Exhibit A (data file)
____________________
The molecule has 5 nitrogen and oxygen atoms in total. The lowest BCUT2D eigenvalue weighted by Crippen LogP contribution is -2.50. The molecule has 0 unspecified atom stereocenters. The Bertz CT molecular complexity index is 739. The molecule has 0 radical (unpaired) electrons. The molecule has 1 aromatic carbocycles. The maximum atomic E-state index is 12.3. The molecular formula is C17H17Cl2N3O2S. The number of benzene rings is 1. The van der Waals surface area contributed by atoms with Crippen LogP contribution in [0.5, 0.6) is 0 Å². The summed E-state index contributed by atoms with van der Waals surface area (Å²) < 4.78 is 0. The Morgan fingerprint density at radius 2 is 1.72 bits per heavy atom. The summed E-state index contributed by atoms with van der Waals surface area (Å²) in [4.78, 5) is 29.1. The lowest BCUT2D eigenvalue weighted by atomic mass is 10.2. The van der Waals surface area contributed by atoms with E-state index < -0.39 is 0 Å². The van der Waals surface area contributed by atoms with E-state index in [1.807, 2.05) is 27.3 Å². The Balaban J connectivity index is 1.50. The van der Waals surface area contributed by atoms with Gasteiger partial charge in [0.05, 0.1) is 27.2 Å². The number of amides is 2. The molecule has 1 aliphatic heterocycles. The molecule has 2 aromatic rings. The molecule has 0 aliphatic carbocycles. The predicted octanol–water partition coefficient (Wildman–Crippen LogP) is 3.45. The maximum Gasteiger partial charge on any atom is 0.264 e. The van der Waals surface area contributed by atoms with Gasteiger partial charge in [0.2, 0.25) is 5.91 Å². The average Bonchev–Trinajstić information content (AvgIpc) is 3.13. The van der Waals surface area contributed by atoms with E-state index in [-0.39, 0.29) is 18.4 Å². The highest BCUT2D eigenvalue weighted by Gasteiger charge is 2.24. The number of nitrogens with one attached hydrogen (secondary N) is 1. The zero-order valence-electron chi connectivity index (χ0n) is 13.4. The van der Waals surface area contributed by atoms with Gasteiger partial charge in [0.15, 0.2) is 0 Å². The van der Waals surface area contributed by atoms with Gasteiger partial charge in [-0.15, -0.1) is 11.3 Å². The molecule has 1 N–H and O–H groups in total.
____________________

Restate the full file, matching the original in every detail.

The molecule has 5 nitrogen and oxygen atoms in total. The lowest BCUT2D eigenvalue weighted by Crippen LogP contribution is -2.50. The molecule has 0 unspecified atom stereocenters. The Bertz CT molecular complexity index is 739. The molecule has 0 radical (unpaired) electrons. The molecule has 1 aromatic carbocycles. The maximum atomic E-state index is 12.3. The molecular formula is C17H17Cl2N3O2S. The number of benzene rings is 1. The van der Waals surface area contributed by atoms with Crippen LogP contribution in [0.5, 0.6) is 0 Å². The summed E-state index contributed by atoms with van der Waals surface area (Å²) < 4.78 is 0. The Morgan fingerprint density at radius 2 is 1.72 bits per heavy atom. The summed E-state index contributed by atoms with van der Waals surface area (Å²) in [4.78, 5) is 29.1. The lowest BCUT2D eigenvalue weighted by atomic mass is 10.2. The van der Waals surface area contributed by atoms with E-state index < -0.39 is 0 Å². The van der Waals surface area contributed by atoms with E-state index in [1.807, 2.05) is 27.3 Å². The Balaban J connectivity index is 1.50. The van der Waals surface area contributed by atoms with Gasteiger partial charge in [0.05, 0.1) is 27.2 Å². The number of amides is 2. The molecule has 1 aliphatic heterocycles. The molecule has 2 aromatic rings. The molecule has 0 aliphatic carbocycles. The predicted octanol–water partition coefficient (Wildman–Crippen LogP) is 3.45. The maximum Gasteiger partial charge on any atom is 0.264 e. The van der Waals surface area contributed by atoms with Gasteiger partial charge in [0.2, 0.25) is 5.91 Å². The average Bonchev–Trinajstić information content (AvgIpc) is 3.13. The van der Waals surface area contributed by atoms with E-state index in [-0.39, 0.29) is 18.4 Å². The highest BCUT2D eigenvalue weighted by Gasteiger charge is 2.24. The number of nitrogens with one attached hydrogen (secondary N) is 1. The zero-order valence-electron chi connectivity index (χ0n) is 13.4. The van der Waals surface area contributed by atoms with Gasteiger partial charge in [0.15, 0.2) is 0 Å². The van der Waals surface area contributed by atoms with Gasteiger partial charge in [-0.15, -0.1) is 11.3 Å². The molecule has 1 N–H and O–H groups in total.